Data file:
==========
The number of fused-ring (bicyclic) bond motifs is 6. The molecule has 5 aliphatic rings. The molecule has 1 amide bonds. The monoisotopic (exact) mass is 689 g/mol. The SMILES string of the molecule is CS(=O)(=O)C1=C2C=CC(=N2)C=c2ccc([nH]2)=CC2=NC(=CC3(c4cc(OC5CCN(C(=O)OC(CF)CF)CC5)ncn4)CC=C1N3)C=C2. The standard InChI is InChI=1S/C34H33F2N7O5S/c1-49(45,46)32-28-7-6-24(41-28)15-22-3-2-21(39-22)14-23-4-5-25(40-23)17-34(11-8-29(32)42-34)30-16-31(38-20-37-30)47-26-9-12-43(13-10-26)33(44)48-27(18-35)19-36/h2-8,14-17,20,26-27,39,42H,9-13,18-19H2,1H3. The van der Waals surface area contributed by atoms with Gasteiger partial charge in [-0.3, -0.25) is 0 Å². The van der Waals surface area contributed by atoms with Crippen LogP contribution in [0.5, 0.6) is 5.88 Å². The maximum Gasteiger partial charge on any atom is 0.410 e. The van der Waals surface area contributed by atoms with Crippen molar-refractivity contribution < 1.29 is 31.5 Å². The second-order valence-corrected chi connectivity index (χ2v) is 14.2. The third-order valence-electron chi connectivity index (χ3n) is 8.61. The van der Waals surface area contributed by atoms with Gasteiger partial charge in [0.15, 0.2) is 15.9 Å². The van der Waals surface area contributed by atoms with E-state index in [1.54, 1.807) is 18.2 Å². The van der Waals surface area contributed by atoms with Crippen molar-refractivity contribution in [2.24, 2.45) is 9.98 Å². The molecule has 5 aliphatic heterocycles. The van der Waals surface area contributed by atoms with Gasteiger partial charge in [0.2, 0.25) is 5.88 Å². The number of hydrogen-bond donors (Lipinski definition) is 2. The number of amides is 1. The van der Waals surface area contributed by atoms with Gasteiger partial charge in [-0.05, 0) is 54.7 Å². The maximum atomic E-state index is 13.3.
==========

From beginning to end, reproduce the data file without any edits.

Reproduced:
The number of fused-ring (bicyclic) bond motifs is 6. The molecule has 5 aliphatic rings. The molecule has 1 amide bonds. The monoisotopic (exact) mass is 689 g/mol. The SMILES string of the molecule is CS(=O)(=O)C1=C2C=CC(=N2)C=c2ccc([nH]2)=CC2=NC(=CC3(c4cc(OC5CCN(C(=O)OC(CF)CF)CC5)ncn4)CC=C1N3)C=C2. The standard InChI is InChI=1S/C34H33F2N7O5S/c1-49(45,46)32-28-7-6-24(41-28)15-22-3-2-21(39-22)14-23-4-5-25(40-23)17-34(11-8-29(32)42-34)30-16-31(38-20-37-30)47-26-9-12-43(13-10-26)33(44)48-27(18-35)19-36/h2-8,14-17,20,26-27,39,42H,9-13,18-19H2,1H3. The van der Waals surface area contributed by atoms with Gasteiger partial charge in [-0.3, -0.25) is 0 Å². The van der Waals surface area contributed by atoms with Crippen LogP contribution in [0.5, 0.6) is 5.88 Å². The maximum Gasteiger partial charge on any atom is 0.410 e. The van der Waals surface area contributed by atoms with Crippen molar-refractivity contribution < 1.29 is 31.5 Å². The second-order valence-corrected chi connectivity index (χ2v) is 14.2. The third-order valence-electron chi connectivity index (χ3n) is 8.61. The van der Waals surface area contributed by atoms with Gasteiger partial charge in [0.15, 0.2) is 15.9 Å². The van der Waals surface area contributed by atoms with E-state index in [1.54, 1.807) is 18.2 Å². The van der Waals surface area contributed by atoms with Crippen molar-refractivity contribution in [2.24, 2.45) is 9.98 Å². The molecule has 5 aliphatic heterocycles. The van der Waals surface area contributed by atoms with Gasteiger partial charge in [0.2, 0.25) is 5.88 Å². The number of hydrogen-bond donors (Lipinski definition) is 2. The number of amides is 1. The van der Waals surface area contributed by atoms with Gasteiger partial charge in [-0.05, 0) is 54.7 Å². The maximum atomic E-state index is 13.3.